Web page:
But as many survivors will often say, I must think her cancer blessed her in ways she never would have predicted. I mean, who really thinks about getting cancer when you are in your twenties? Or for that matter, in your thirties or forties even? Do we really ever think about dying? Isn’t it something that happens all the time, but will be a long way off in our own futures? How can we glean any sort of blessing from such morbidity?
Truthfully this is how God wants us to live our lives – with great regard and appreciation for His presence in our lives, despite our circumstance. With good or bad, we look to Him and walk each day beside Him. We take for granted so much in our daily routines….the ability to get up each morning and take a shower for example. The ability to stand up and walk across the room without feeling short of breath. The ability to eat and enjoy the taste of food. These are precious gifts in life that can be temporarily paralyzed by cancer.
Thinking on all of this leads my heart in another direction entirely….not only do I consider the obvious emotions of what cancer “can and can’t do” to our lives, and to the lives of our loved ones, but I also consider the serious test of our faith when we are placed in such life altering and potentially life threatening situations. How strong is our trust in God?
Trust in the Lord with all your heart and lean not on your own understanding.
Trust is both fragile and delicate and yet should be sound.
Trust is naturally a part of us when we are small children, always trusting that we will be fed, loved and cared for. At some point in our life, that trust is broken. For some the trust is broken far too soon in our childhood or even infancy when someone in our life does not hold up their end of the bargain and we are hurt in the process. Perhaps we make it to our teenage years before feeling the let down of broken trust. Or perhaps we are lucky enough to become adults before learning the sad reality of what the loss of trust can do to our hearts.
I have been through much hurt and sadness in my life, although not anything like many people in this world have experienced and suffered. I have felt the broken heart of failed relationships… and my trust has been shattered many times. I have told myself to learn to trust again the very people who had broken my trust before.
Patients dealing with cancer have a different set of trust issues. They must trust a their doctor to do the right thing. We live in a world where every time you turn on the media or listen to friends, there are stories of medical mistakes and negligence that resulted in a bad outcome for the patient. On the other hand, doctors may not trust their patients. We as physicians practice such “defensive medicine” these days…doing everything we can so as to protect ourselves from a lawsuit. Putting a monetary value on a medical mistake drives the legal system towards lawsuits every day…to the physical, emotional and financial detriment to far too many patients, families and doctors. All of this erupting from the small flicker of broken trust.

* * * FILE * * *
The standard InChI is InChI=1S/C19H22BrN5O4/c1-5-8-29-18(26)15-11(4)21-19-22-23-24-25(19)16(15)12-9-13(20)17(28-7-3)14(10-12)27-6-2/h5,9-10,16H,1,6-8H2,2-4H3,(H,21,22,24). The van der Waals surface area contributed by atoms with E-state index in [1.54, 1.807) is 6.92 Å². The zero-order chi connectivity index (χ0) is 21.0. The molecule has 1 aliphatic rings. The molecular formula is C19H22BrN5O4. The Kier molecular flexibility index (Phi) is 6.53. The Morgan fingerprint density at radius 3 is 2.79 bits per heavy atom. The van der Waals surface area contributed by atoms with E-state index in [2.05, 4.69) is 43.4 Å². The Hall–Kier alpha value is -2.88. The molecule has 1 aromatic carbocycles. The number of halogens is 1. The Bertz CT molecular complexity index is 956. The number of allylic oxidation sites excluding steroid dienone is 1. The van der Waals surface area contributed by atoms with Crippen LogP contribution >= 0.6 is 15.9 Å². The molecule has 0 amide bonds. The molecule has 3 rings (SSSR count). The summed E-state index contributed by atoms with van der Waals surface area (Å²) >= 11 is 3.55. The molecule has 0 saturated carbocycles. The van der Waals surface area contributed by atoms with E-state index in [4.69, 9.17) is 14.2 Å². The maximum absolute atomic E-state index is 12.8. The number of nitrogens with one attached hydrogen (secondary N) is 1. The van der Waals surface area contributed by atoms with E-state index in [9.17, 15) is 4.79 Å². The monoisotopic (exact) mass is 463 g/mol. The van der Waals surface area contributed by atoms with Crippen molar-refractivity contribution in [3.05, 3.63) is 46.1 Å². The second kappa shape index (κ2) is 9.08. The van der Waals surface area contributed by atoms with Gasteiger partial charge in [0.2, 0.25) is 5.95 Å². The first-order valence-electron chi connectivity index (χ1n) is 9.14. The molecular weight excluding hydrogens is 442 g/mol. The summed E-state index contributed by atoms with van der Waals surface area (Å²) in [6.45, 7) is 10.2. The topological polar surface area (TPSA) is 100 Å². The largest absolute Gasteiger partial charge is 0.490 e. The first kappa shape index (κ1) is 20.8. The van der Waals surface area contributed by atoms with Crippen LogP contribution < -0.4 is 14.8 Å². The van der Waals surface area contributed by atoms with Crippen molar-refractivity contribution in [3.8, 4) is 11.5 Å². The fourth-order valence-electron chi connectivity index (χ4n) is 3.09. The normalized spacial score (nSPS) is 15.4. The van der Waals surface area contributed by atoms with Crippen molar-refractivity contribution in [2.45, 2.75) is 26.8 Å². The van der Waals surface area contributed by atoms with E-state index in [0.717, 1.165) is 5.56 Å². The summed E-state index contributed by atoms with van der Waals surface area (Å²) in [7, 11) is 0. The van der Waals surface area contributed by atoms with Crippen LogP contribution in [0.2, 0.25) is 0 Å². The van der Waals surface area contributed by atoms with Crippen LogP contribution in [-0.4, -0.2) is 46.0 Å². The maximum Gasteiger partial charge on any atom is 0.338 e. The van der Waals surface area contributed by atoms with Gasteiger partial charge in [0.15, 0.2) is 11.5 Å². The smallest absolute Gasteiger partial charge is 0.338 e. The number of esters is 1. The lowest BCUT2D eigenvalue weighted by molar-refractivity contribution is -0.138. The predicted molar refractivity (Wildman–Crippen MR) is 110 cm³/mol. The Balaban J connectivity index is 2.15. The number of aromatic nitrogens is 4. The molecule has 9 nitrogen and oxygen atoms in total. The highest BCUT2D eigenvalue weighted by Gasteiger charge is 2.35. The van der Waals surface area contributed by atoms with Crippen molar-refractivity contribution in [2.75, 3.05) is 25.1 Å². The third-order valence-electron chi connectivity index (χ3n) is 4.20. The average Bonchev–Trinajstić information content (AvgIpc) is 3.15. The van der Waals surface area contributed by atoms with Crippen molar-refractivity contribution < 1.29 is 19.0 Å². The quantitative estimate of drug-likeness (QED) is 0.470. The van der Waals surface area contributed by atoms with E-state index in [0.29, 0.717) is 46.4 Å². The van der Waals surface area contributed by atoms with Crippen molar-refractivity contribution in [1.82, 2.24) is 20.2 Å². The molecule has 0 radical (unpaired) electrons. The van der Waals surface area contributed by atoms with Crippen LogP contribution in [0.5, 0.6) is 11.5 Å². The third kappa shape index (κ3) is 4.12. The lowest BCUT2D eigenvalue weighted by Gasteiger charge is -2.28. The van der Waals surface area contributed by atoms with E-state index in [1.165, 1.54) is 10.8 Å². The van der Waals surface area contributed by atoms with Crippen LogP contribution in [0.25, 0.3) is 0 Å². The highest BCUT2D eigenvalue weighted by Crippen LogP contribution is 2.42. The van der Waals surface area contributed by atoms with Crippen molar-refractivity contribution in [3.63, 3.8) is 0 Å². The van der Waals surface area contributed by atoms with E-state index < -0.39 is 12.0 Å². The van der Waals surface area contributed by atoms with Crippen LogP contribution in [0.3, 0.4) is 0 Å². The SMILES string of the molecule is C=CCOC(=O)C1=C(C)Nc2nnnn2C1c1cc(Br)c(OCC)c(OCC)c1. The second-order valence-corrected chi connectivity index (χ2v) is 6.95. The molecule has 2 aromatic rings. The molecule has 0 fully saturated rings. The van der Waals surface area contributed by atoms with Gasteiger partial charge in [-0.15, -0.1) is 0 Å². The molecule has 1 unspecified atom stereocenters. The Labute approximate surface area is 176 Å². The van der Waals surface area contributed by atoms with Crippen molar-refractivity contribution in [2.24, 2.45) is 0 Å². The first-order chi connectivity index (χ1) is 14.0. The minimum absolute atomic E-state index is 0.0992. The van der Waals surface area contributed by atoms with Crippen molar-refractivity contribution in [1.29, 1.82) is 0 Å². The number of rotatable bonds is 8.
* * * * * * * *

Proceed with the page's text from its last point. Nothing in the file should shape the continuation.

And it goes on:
Although cancer can slow us down and change our lives considerably, it can also change our perspective and open our eyes to the life that God has blessed us with. He provides for us even in the darkest of days. In truth, those are the days when His light is the brightest. He fills our spirit with hope when things are hopeless. He is the answer to our question if we can only be still and hear His voice. Therefore, it should not be our doctor that we have to learn to trust, or the people in our lives that we have to teach ourselves to trust. We should only trust in Him: the God of the universe who can bring you through all trials if only we look to Him to carry us through.
Those who know your name will trust in you, for you, LORD, have never forsaken those who seek you.
That is to say, if I do not trust my doctor, for whom I have prayed and been placed with, then I am really saying I do not trust my Lord for bringing my doctor into my life. If I do not trust my best friend or my husband, whom I wholly believe God has brought into my life, then am I not then distrusting God in reality? Trust really has nothing to do with the people on this earth and the choices they make, but rather, trust is simply the belief that God is in control of your life when you believe in Him. We are trusting in God, when knowing our lives may not be turning out the way we had hoped or planned. He will guide us through any storm without fail, and although the outcome may not be what we envisioned or planned, He will be glorified in the journey.
When I am afraid, I will trust in you.
So how will we trust in the darkest times of our lives? When we are faced with a terrible diagnosis, or the loss of a loved one far too young, or the infidelity of a spouse or the hurtful behavior of a friend? We do not need to train ourselves to “regain trust that was lost.” In fact, we ought never lose trust in the first place. Our lives will be difficult at times, and we will face disappointment, hurt and sadness. But our trust should never falter that our Savior is with us constantly, living in us and for us. God sent His son for only us. He died so that we are forgiven and through no act of our own, we are blessed with His amazing grace that will never leave us. We cannot be plucked from His hand so long as we believe and accept Him, and trust in Him always.
1 Peter 5:7
Let Him have all your worries and cares, for He is always thinking about you and watching everything that concerns you.
If we use every moment to see God moving in our lives, He is glorified in it. We can take a chemotherapy day and turn it into a celebration. We move past a hurt and see the good that comes from the experience. We are better for it. We live in the trust that God will never forsake us or turn from us, so long as we are seeking Him every moment, every day. If we turn our hearts over to Him completely, in return, we experience the mysterious love that overfills our hearts with purejoy and peace that will truly be everlasting.